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A Key Trump Aide Has Been Offered Immunity And Might Soon Spill the Beans
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Last month, I recommended readers focus on two persons of considerable interest to the case against Trump over the theft of national security and other classified information.

One of those two is named Kashyap Pramod "Kash" Patel, and he is back in the news again in a big way.

Yesterday, The Wall Street Journal reported prosecutors intend to offer Patel limited immunity so he can testify before the grand jury in what I and others have cheekily dubbed the NARA-Lago case. Legal observers have been expecting this testimony, and now it’s finally confirmed and will be happening.

But what does it mean for the larger picture? There are few key takeaways, so let’s dive in.

But first, a primer.

Who Is Kash Patel?

To set the context properly, it’s useful to remember that Patel once worked as a top aide to Republican Representative Devin Nunes, who was one of Trump’s chief allies and was a useful mouthpiece and deflector in Congress during the Russia interference investigation. Nunes stepped away from Congress to become CEO of Trump’s ironically named social media platform, Truth Social.

During his time with Nunes and afterwards as a Trump aide, Patel was and has remained an advocate for the idea of the “Deep State”—something that factors into this discussion today, but we’ll get to that.

Patel knows the legal system inside out, having worked both as a federal public defender and as a federal prosecutor.

That means he knew precisely what he was doing when he pled the Fifth the first time he was called before the grand jury in Washington, and he knows what he’s doing now presumably in negotiating his testimony that will be subject to an immunity deal.

Patel is no mere errand boy. He is a die-hard, true believing MAGA loyalist and trusted go-to guy for Trump, an important fact to keep in mind when we weigh his upcoming testimony.

Trump promoted Patel at the waning days of his administration to be the chief of staff to the Acting U.S. Secretary of Defense, where many privately believed he called the shots, especially when it came to pursuing election conspiracies and the long-delayed decision whether to send in troops on January 6.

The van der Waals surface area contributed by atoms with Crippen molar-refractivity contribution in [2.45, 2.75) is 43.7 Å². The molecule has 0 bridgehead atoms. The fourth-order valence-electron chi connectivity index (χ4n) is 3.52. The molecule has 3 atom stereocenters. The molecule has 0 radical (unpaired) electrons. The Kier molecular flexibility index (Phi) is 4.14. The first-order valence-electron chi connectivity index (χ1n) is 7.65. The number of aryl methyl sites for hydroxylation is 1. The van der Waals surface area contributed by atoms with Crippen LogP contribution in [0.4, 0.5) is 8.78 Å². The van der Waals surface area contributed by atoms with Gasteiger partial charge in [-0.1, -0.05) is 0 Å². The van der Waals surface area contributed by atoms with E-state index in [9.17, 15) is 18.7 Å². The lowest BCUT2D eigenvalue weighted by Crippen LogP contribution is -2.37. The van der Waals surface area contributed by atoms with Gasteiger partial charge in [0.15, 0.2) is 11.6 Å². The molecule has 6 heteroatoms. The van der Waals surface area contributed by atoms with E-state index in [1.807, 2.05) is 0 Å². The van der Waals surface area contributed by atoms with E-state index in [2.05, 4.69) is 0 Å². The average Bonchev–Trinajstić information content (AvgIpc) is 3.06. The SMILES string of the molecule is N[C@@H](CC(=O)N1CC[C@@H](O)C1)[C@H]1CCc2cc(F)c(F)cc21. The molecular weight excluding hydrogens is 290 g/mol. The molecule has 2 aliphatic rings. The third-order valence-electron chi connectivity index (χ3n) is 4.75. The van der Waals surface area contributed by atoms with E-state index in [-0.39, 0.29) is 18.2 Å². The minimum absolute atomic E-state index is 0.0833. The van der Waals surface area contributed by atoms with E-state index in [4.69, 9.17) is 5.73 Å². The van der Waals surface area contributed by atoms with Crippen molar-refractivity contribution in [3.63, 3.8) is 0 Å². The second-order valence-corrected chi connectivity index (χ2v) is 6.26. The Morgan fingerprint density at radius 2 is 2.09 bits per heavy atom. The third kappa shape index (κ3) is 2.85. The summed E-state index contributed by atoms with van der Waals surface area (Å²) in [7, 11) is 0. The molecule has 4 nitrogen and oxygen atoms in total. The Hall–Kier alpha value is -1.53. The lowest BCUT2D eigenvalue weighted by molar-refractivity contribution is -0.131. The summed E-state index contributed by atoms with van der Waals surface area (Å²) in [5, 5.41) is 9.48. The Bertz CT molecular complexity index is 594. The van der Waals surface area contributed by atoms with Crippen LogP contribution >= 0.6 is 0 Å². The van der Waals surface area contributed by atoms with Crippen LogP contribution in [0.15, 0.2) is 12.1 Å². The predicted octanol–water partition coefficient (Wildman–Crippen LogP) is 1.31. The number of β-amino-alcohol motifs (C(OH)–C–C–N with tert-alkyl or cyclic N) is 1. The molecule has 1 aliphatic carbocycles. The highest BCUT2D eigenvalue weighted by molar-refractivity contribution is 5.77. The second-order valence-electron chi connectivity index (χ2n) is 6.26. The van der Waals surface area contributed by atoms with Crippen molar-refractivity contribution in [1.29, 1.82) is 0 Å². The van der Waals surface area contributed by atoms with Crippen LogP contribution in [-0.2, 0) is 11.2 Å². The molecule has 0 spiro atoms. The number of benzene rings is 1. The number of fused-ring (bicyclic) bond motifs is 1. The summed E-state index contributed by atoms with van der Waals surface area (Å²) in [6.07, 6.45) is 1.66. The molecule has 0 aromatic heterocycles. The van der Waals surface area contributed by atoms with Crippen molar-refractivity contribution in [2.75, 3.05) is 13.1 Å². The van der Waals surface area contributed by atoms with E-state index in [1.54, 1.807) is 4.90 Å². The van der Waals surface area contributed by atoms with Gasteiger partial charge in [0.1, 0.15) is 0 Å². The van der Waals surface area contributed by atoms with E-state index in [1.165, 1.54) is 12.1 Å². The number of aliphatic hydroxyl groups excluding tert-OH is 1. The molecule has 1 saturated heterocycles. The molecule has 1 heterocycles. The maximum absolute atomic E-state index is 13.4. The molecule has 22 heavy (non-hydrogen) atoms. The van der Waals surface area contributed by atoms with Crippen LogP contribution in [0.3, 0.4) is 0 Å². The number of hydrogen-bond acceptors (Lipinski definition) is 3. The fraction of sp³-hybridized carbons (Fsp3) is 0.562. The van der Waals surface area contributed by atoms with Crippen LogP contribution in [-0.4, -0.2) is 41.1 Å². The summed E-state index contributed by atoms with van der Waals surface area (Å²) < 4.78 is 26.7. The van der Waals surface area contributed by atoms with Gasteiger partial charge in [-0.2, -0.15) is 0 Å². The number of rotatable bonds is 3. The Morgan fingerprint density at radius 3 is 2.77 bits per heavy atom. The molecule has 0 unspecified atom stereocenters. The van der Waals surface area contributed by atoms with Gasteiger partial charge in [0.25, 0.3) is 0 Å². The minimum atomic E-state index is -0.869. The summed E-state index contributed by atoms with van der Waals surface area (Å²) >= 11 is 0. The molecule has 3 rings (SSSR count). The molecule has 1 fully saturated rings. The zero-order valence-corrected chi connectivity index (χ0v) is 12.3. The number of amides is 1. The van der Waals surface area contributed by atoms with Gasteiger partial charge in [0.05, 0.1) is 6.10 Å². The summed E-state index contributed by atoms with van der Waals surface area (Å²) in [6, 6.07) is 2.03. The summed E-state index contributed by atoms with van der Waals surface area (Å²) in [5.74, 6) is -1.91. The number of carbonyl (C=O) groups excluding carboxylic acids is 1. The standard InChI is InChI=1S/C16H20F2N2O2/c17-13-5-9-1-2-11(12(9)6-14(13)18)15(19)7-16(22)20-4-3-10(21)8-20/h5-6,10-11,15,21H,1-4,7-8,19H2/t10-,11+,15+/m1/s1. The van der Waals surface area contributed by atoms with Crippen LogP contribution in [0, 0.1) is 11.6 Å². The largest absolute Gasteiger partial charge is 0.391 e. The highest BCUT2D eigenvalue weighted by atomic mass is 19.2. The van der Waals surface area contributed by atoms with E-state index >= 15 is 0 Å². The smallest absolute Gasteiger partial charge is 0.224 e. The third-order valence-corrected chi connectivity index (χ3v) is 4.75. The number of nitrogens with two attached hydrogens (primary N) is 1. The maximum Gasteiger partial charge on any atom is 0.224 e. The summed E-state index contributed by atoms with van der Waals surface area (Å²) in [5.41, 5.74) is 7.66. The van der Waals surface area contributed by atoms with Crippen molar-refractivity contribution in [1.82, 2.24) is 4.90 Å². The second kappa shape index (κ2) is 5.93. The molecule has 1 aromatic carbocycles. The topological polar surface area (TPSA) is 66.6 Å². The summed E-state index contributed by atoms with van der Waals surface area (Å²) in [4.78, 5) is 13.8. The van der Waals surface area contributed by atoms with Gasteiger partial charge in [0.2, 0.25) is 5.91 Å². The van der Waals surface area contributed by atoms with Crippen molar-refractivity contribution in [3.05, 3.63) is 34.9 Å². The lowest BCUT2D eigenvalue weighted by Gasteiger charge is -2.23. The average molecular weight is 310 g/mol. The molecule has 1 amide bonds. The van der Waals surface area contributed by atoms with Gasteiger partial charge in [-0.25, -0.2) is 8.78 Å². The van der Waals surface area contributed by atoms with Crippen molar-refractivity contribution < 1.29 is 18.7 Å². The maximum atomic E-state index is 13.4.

After his term in office, Trump named Patel as an official representative for him to the National Archives and Records Administration (NARA). And it’s here that most of our story begins.

What Does Patel Know?

Earlier this year in May, months before the warrant was executed by the FBI to search and seize documents from Mar-a-Lago, Patel was busy making threats against NARA.

He began by asserting many documents had been declassified by Trump and the goal was to get them back from the National Archives and release them publicly.

He described what he intended to retrieve and release in an interview with Breitbart on May 5, 2022:

“It’s information that Trump felt spoke to matters regarding everything from Russiagate to the Ukraine impeachment fiasco to major national security matters of great public importance—anything the President felt the American people had a right to know is in there and more.”

Patel complained White House counsel including Pat Cippolone “failed to generate the paperwork to change the classification markings, but that doesn’t mean the information wasn’t declassified.”

He asserted:

“I was there with President Trump when he said, ‘We are declassifying this information'.”

Later, in an interview given in June of 2022, Patel specifically vowed to retrieve classified documents from the agency and publish them on his website. The plan was to “make a big announcement every time” a new document was published.

That’s a record scratch moment.

Think about this: the former President wanted to claim mounds of classified documents were now unclassified and then release them strategically to score political points.

While working for Nunes, Patel had come to believe that a number of classified documents containing non-public information would be helpful to the then-President if the public only could know about them.

Patel asserted Trump had declassified a tranche of “Russiagate documents” in the final days of the administration, but White House counsel Cippolone had blocked their release and now NARA had them.

Said Patel during yet another interview:

“White House counsel and company disobeyed a presidential order and implemented federal governmental bureaucracy on the way out to basically send the stash to the National Archives, and now that's where it's at.”

Trump in fact had sought to declassify a whole set of documents related to the Russian election interference in a memo from January 19, 2021, claiming in the FBI’s “Crossfire Hurricane” investigation, “Portions of the documents in the binder have remained classified and have not been released to the Congress or the public” and that after a review by himself personally:

“I determined that the material in that binder should be declassified to the maximum extent possible.”

The follow up on declassification never happened, and most of the documents at the insistence of White House counsel instead went to NARA. Patel asserted that his plan with NARA, at the instruction of the former President, was therefore to:

“Identify the documents, whether it’s Russiagate, Hunter Biden, impeachment, Jan. 6th, and put them out.”